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From Coney Island's Dreamland to Schaefer Brewery, here are the buildings, industries, and sites that have been lost to the wrecking ball Brooklyn has had many faces over the course of its fascinating history, from a major center of industry in the 19th century to the hippest and most populous of New York's five boroughs today. Organized chronologically, starting with the earliest losses and ending with the latest, Lost Brooklyn features the much-loved buildings, industries, and modes of transportation that have been lost, replaced, or transformed in the name of progress. Losses include Brooklyn Naval Hospital, Brooklyn Shipping Piers, Brooklyn Sugar Refining Co., Brooklyn Velodrome, Coney Island Clubhouse, Ebbets Field, the Elevated Railway, Fort Lafayette, Fox Theatre, Fulton Ferry, Hotel St. George, Luna Park, Sheepshead Speedway, Steeplechase Park, Streetcars, and Williamsburg Plaza.



Where Did You Go Out What Did You Do Nothing

Where Did You Go  Out  What Did You Do  Nothing Author Robert Paul Smith
ISBN-10 9780393635102
Release 2010-09-06
Pages 144
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"A classic evocation of childhood . . . a masterly mixture of up-country drawl and Huckleberry Finn."—The New Yorker A hugely popular bestseller when it first appeared in 1957, Where Did You Go? Out. What Did You Do? Nothing. is Robert Paul Smith's nostalgic and often wry look back on his 1920s childhood. Smith agitates against what he perceives as the over-scheduled and over-supervised lives of suburban children as he celebrates privacy, boredom, and time to oneself away from adults. Arcane games and pastimes including mumbly-peg, horse-chestnut collecting, and Indian scalp burns pervade the book, alongside tales of young love—"I loved the smell of kerosene. Rose smelled of kerosene. I loved Rose."—and hard-won observations by Smith the elder. Where Did You Go? Out. What Did You Do? Nothing. still conveys the essence of adventure that forms the basis of a fondly recalled childhood.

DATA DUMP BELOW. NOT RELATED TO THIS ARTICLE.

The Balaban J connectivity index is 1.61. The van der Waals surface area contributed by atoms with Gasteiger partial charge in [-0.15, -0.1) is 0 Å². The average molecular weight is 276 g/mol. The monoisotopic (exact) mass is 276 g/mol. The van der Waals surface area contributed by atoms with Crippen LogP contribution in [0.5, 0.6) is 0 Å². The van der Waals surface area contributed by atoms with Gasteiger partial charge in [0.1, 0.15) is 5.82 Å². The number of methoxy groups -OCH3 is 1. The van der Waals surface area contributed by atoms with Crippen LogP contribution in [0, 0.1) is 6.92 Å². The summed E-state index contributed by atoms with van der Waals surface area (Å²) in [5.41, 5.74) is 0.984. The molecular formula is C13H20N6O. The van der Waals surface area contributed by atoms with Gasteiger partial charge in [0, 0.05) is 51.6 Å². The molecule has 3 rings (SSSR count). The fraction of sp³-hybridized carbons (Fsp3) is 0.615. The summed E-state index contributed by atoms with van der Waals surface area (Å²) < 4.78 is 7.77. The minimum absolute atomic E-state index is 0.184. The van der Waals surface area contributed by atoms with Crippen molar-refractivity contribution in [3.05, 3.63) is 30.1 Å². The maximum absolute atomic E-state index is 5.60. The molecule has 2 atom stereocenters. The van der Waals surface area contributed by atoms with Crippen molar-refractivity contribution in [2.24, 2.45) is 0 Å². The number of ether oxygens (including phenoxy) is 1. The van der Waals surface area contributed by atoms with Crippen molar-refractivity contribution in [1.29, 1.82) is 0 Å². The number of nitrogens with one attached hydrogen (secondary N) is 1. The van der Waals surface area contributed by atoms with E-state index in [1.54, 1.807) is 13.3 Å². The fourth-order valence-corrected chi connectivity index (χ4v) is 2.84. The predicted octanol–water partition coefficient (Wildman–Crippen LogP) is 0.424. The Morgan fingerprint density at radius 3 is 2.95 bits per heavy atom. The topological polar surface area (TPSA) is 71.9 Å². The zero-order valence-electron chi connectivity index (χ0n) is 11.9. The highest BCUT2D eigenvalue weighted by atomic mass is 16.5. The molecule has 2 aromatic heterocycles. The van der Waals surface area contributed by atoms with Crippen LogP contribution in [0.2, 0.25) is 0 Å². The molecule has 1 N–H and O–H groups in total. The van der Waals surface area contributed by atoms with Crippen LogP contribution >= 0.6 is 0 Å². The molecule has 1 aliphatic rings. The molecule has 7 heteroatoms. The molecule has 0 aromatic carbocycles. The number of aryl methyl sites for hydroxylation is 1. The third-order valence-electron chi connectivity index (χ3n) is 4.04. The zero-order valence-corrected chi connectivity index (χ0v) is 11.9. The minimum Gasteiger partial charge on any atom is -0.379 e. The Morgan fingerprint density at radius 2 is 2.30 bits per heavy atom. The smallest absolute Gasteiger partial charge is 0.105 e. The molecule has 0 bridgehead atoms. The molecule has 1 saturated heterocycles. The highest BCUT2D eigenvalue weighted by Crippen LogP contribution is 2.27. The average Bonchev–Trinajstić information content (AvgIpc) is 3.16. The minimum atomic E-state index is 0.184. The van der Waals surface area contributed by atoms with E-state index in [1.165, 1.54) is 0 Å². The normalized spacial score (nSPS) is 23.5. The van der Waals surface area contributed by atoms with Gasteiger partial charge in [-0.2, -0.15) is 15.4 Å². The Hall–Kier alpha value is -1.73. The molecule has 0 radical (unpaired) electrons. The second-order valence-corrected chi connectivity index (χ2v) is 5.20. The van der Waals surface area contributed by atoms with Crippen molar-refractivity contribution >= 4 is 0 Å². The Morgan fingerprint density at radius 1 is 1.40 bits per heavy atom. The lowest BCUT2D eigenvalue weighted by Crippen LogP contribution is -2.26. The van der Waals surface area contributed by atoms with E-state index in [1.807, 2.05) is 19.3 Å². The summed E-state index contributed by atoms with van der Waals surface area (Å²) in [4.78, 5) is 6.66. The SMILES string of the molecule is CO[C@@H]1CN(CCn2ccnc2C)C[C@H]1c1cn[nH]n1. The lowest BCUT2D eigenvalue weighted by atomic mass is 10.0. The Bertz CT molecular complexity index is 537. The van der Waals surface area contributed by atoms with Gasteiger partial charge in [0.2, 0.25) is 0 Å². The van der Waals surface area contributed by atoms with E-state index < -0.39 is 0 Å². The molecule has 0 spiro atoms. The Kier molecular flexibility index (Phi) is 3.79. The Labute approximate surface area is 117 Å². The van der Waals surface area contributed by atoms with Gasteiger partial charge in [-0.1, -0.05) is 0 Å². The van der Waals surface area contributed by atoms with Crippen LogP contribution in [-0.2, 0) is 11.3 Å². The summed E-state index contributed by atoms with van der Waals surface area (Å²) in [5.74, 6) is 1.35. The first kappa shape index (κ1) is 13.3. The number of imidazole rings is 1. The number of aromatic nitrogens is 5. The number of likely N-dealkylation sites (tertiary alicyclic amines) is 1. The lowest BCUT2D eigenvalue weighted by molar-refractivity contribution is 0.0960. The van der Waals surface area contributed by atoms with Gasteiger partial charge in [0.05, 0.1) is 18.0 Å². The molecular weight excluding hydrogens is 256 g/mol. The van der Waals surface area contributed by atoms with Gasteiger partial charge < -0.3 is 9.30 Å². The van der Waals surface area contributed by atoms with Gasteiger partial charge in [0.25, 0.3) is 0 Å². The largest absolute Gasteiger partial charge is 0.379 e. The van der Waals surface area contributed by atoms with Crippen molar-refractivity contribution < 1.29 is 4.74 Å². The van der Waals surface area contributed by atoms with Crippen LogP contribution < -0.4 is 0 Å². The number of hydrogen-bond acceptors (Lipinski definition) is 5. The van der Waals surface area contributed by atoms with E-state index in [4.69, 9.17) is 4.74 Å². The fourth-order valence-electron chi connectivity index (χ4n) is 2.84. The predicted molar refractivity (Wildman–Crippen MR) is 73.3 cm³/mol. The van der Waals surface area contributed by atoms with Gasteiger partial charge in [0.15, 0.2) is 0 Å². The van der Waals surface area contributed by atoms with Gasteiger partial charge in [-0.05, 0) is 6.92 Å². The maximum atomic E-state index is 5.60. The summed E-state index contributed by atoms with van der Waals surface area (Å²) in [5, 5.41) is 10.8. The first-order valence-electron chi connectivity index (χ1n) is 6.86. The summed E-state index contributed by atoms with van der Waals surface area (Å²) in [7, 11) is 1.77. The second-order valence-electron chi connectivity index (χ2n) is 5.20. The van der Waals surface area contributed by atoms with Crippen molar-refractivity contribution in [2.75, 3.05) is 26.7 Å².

Good Old Coney Island

Good Old Coney Island Author Edo McCullough
ISBN-10 0823219976
Release 1957
Pages 358
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Coney Island is more than a national institution: it was probably the most celebrated amusement resort in the world. This book, by a man whose family helped to build the Island's fantastic reputation, presents its lively and nostalgic history. Touched with sentiment, occasionally with acid, it is frank, outspoken, sometimes biting, but always imbued with humor. This new edition of McCullough's book includes an introduction by Brian J. Cudahy, who has written extensively about New York's waterways and subways, and an epilogue by Michael P. Onorato, a retired history professor whose father managed Coney Island's famed Steeplechase Park from 1928 until its closing in 1964. Thus, McCullough's story, which ended in 1957, is brought up to date for a new generation of readers.



The Era 1947 1957

The Era  1947 1957 Author Roger Kahn
ISBN-10 9781938120480